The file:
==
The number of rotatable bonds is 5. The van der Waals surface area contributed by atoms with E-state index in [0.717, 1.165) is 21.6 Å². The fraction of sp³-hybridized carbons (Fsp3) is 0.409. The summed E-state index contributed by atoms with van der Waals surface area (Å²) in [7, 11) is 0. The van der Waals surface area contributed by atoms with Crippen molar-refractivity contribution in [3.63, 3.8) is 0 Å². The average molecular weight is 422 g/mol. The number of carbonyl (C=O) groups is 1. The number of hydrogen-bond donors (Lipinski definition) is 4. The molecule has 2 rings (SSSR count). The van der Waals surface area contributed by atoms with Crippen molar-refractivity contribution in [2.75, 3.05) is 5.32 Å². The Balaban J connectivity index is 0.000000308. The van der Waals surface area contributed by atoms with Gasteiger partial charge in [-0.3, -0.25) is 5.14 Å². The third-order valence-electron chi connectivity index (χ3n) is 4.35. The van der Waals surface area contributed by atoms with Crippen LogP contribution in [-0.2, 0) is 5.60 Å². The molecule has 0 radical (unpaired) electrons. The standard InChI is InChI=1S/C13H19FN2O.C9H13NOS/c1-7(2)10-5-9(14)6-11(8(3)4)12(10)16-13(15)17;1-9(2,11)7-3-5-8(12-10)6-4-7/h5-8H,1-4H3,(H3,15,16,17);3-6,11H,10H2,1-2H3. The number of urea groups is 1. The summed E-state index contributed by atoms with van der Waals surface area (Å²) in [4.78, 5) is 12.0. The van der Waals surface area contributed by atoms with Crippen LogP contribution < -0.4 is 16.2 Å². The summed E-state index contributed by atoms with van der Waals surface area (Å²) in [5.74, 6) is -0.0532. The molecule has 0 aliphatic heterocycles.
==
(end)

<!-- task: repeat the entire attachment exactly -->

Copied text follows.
The number of rotatable bonds is 5. The van der Waals surface area contributed by atoms with E-state index in [0.717, 1.165) is 21.6 Å². The fraction of sp³-hybridized carbons (Fsp3) is 0.409. The summed E-state index contributed by atoms with van der Waals surface area (Å²) in [7, 11) is 0. The van der Waals surface area contributed by atoms with Crippen molar-refractivity contribution in [3.63, 3.8) is 0 Å². The average molecular weight is 422 g/mol. The number of carbonyl (C=O) groups is 1. The number of hydrogen-bond donors (Lipinski definition) is 4. The molecule has 2 rings (SSSR count). The van der Waals surface area contributed by atoms with Crippen molar-refractivity contribution in [2.75, 3.05) is 5.32 Å². The Balaban J connectivity index is 0.000000308. The van der Waals surface area contributed by atoms with Gasteiger partial charge in [-0.3, -0.25) is 5.14 Å². The third-order valence-electron chi connectivity index (χ3n) is 4.35. The van der Waals surface area contributed by atoms with Crippen LogP contribution in [-0.2, 0) is 5.60 Å². The molecule has 0 radical (unpaired) electrons. The standard InChI is InChI=1S/C13H19FN2O.C9H13NOS/c1-7(2)10-5-9(14)6-11(8(3)4)12(10)16-13(15)17;1-9(2,11)7-3-5-8(12-10)6-4-7/h5-8H,1-4H3,(H3,15,16,17);3-6,11H,10H2,1-2H3. The number of urea groups is 1. The summed E-state index contributed by atoms with van der Waals surface area (Å²) in [4.78, 5) is 12.0. The van der Waals surface area contributed by atoms with Crippen LogP contribution < -0.4 is 16.2 Å². The summed E-state index contributed by atoms with van der Waals surface area (Å²) in [5.74, 6) is -0.0532. The molecule has 0 aliphatic heterocycles.